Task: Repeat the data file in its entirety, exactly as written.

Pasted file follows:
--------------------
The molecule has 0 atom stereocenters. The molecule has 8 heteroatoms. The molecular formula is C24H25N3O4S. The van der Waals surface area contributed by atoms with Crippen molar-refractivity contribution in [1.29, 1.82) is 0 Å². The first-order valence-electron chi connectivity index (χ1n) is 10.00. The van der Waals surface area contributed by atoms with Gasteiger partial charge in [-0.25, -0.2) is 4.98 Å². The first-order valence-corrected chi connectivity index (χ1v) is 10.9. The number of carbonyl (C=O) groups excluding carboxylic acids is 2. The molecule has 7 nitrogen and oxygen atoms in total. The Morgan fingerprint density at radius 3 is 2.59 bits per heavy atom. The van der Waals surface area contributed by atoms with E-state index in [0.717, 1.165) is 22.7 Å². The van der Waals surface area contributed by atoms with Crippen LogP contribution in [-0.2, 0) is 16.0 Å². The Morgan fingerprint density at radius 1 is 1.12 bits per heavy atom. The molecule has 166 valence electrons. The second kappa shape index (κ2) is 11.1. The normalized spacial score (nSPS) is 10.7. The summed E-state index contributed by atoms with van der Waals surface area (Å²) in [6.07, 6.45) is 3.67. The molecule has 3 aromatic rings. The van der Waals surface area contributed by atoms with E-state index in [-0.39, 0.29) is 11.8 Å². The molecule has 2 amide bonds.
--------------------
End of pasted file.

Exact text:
The molecule has 0 atom stereocenters. The molecule has 8 heteroatoms. The molecular formula is C24H25N3O4S. The van der Waals surface area contributed by atoms with Crippen molar-refractivity contribution in [1.29, 1.82) is 0 Å². The first-order valence-electron chi connectivity index (χ1n) is 10.00. The van der Waals surface area contributed by atoms with Gasteiger partial charge in [-0.25, -0.2) is 4.98 Å². The first-order valence-corrected chi connectivity index (χ1v) is 10.9. The number of carbonyl (C=O) groups excluding carboxylic acids is 2. The molecule has 7 nitrogen and oxygen atoms in total. The Morgan fingerprint density at radius 3 is 2.59 bits per heavy atom. The van der Waals surface area contributed by atoms with E-state index in [0.717, 1.165) is 22.7 Å². The van der Waals surface area contributed by atoms with Crippen LogP contribution in [-0.2, 0) is 16.0 Å². The Morgan fingerprint density at radius 1 is 1.12 bits per heavy atom. The molecule has 166 valence electrons. The second kappa shape index (κ2) is 11.1. The normalized spacial score (nSPS) is 10.7. The summed E-state index contributed by atoms with van der Waals surface area (Å²) in [6.07, 6.45) is 3.67. The molecule has 3 aromatic rings. The van der Waals surface area contributed by atoms with E-state index in [-0.39, 0.29) is 11.8 Å². The molecule has 2 amide bonds.